Increased oral pathogens, decreased bacterial diversity predict precancerous stomach cancer lesions
Elevated pathogen colonization and a lack of bacterial diversity in the mouth were identified in people with precancerous lesions that could precede stomach cancer, finds a new study led by New York University College of Dentistry (NYU Dentistry) and New York University School of Medicine.
The findings, published in the November issue of the Journal of Periodontology, provide new evidence that the increase in pathogens associated with periodontal disease – a chronic, destructive disease in the gums and oral cavity – could contribute to the development of precancerous lesions of stomach cancer.
"Our study reinforces earlier findings that poor oral health is associated with an increased risk of precancerous lesions of stomach cancer," said Yihong Li, DDS, MPH, DrPH, professor of basic science and craniofacial biology at NYU Dentistry and the study's corresponding author.
The American Cancer Society estimated that 26,370 new cases of stomach or gastric cancer would be diagnosed in 2016, resulting in 10,703 deaths. Accumulating evidence suggests that chronic inflammation caused by oral bacterial infections may contribute to the development and progression of various types of cancer, including stomach cancer.
Although some risk factors – such as H. pylori colonization, cigarette smoking, and eating salt and preserved foods – have previously been confirmed to contribute to the development of stomach cancer, many new cases unrelated to these risk factors are diagnosed each year. Scientists have hypothesized that a group of pathogens may be responsible for causing periodontal disease and the resulting chronic systemic inflammation that may contribute to the development of gastric cancer.
This study assesses the association between periodontal pathogen colonization and the potential risk of developing precancerous lesions – including chronic atrophic gastritis, intestinal metaplasia, and dysplasia – that may predict stomach cancer.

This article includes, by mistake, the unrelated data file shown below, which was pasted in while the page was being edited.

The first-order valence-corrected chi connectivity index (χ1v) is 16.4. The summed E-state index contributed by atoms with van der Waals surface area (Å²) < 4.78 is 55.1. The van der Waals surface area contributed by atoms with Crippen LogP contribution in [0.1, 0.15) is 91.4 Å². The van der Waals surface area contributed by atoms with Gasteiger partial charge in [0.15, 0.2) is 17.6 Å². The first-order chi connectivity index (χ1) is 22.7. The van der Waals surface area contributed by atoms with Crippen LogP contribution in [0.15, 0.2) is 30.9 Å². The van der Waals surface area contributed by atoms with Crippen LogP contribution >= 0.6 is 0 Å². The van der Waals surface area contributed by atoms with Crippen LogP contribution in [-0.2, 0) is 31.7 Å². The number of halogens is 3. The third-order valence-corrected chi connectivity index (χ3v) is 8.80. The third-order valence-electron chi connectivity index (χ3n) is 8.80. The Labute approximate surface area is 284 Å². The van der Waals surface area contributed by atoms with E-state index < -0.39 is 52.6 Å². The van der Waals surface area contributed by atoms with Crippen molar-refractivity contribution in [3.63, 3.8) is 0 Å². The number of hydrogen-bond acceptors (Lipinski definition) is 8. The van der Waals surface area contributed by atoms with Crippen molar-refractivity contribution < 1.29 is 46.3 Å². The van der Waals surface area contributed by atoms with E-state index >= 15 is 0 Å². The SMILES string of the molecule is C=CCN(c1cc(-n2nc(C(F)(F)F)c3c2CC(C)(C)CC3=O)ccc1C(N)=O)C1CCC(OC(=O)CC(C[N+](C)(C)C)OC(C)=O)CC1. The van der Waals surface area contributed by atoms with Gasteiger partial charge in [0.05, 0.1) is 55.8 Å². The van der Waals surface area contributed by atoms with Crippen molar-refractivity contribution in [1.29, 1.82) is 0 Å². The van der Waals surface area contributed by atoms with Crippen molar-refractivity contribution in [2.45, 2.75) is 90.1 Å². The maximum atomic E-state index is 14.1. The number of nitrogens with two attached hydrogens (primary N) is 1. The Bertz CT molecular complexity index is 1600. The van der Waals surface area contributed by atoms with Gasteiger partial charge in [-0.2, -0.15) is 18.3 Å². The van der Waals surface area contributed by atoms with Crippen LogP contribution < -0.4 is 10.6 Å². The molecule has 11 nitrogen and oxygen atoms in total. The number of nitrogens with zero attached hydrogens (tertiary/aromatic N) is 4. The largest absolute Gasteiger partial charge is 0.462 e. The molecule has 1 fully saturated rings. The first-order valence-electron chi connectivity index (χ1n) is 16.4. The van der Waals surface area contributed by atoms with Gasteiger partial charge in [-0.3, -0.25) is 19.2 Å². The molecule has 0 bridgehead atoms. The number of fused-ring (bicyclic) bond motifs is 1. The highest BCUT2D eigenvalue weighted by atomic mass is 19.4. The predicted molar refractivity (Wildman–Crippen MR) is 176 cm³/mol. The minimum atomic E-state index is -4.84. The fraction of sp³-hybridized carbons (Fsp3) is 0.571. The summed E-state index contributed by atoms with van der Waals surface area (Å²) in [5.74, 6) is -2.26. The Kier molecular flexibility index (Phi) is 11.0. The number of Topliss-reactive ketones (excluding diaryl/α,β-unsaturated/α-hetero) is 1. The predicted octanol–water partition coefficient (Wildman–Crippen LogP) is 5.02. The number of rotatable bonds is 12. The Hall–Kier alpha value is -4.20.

The researchers studied 105 individuals scheduled to receive an upper endoscopy. After the endoscopic procedure and histopathologic evaluation, 35 people were diagnosed with precancerous lesions of gastric cancer and another 70 people of the same ages without precancerous lesions were included in the study as a control group.
The researchers performed full-mouth examinations to assess participants' periodontal conditions. Saliva and dental plaque samples were collected to evaluate colonization by several of pathogens – P. gingivalis, T. denticola, T. forsythia, and A. actinomycetemcomitans – and to characterize oral microbial diversity.
Compared with the control group, patients with precancerous lesions experienced higher prevalence of bleeding when probed (31.5 percent versus 22.4 percent), higher levels of two pathogens (T. denticola and A. actinomycetemcomitans), and less bacterial diversity in their saliva.
A further analysis, which took into account sociodemographic factors, oral health behaviors, and periodontal assessments, revealed additional predictors of precancerous lesions: elevated colonization of three pathogens (T. forsythia, T. denticola, and A. actinomycetemcomitans), decreased bacterial diversity in dental plaque, and not flossing regularly.
The researchers concluded that the colonization of periodontal pathogens and the alternated bacterial diversity in the oral cavity are important factors that, when at higher or lower levels respectively, may contribute to an increased risk of developing precancerous gastric lesions.
"Based on our findings, treatment for chronic periodontal disease and control of periodontal pathogen infections should be included in future strategies for preventing stomach cancer," said Dr. Li.
In addition to Dr. Li, study authors include Jinghua Sun of NYU Dentistry and Capital Medical University in Beijing; Min Zhou of NYU Dentistry and Tongji University in Shanghai; Christian R. Salazar of Albert Einstein College of Medicine, Montefiore Medical Center; Rosemary Hays of NYU Dentistry; and Sukhleen Bedi and Yu Chen of NYU School of Medicine.
The research was funded by the National Institutes of Health (Grants R21DE018438 and R01CA204113), the China Scholarship Council Grant (2009627047), Chinese Fundamental Research Funds for Central Universities Grant (1504219037), and the Dean's Research Fund of the NYU College of Dentistry.
About NYU College of Dentistry
Founded in 1865, New York University College of Dentistry (NYU Dentistry) is the third oldest and the largest dental school in the US, educating more than 8 percent of all dentists. NYU Dentistry has a significant global reach with a highly diverse student body. Visit http://dental.nyu.edu for more.